Barbara Ehrenreich on class in the USA


This video is called Nickel and Dimed [about Barbara Ehrenreich’s book], from The American Ruling Class.

From the Guardian daily in Britain:

America’s last taboo

Barbara Ehrenreich has been called a Marxist just for writing that the US is not a classless society. But criticism has never stopped her exposing social injustice before. Emma Brockes talks to her about her new book, Barack Obama and the great wealth divide

Monday July 21, 2008

Twenty years ago, Barbara Ehrenreich wrote an article for the New York Times in which she pointed out the growing inequality of American society and was promptly denounced, by a rival paper, as a Marxist. “The Washington Times is an extreme-rightwing publication,” she says, so there was no surprise there. But the paper’s reaction underlined a general principle: that while one can say “fairly wild” things about race and gender in the US, there persists a certain coyness about class. “There’s this powerful myth that America doesn’t have classes; that they’re an ancient English or European thing that we abolished. And that if you’re not rich, it’s your own damn fault.”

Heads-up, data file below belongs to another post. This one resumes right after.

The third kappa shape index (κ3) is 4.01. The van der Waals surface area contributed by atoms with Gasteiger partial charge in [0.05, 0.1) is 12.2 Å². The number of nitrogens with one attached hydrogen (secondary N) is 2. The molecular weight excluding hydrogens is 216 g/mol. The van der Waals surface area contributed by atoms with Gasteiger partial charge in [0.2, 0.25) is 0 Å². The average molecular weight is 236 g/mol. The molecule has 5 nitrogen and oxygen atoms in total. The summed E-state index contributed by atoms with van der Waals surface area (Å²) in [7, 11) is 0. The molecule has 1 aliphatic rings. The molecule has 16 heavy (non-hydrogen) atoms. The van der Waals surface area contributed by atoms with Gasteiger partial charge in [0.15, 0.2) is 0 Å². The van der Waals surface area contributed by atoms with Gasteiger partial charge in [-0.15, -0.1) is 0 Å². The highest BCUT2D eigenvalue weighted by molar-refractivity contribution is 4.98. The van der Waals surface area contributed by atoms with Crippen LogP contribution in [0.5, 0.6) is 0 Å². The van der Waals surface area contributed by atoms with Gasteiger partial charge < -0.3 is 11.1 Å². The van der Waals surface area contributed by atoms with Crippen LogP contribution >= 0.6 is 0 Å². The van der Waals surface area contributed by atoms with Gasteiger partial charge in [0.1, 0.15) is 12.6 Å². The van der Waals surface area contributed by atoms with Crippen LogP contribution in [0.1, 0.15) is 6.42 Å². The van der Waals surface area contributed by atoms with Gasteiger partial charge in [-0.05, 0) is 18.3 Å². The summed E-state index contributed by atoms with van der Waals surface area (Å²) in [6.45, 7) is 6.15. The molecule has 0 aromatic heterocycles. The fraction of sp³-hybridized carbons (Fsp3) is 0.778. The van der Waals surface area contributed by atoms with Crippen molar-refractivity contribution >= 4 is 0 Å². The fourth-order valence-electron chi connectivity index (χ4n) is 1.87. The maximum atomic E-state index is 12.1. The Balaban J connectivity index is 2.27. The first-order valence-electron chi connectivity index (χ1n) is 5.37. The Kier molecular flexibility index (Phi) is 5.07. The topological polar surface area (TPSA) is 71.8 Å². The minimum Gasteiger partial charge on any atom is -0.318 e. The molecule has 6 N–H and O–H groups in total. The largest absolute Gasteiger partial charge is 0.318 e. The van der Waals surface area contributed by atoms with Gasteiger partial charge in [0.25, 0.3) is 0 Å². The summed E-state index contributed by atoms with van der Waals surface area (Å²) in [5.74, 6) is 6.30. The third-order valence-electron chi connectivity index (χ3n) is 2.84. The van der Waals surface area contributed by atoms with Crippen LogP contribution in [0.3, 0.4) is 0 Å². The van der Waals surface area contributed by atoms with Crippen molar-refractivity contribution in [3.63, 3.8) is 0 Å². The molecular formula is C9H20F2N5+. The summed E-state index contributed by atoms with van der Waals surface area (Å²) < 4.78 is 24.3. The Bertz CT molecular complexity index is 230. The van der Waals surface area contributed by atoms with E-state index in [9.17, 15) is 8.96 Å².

Now 66, Ehrenreich has devoted most of her career to disproving this maxim. Her 2001 bestseller Nickel and Dimed was an account of the year she spent trying to eke out an existence on the minimum wage, which caused affluent readers everywhere to exclaim guiltily: “We had no idea!”

2 thoughts on “Barbara Ehrenreich on class in the USA

  1. Pingback: Barbara Ehrenreich about ‘positive thinking’ | Dear Kitty. Some blog

  2. Pingback: United States historian Eric Foner interviewed | Dear Kitty. Some blog

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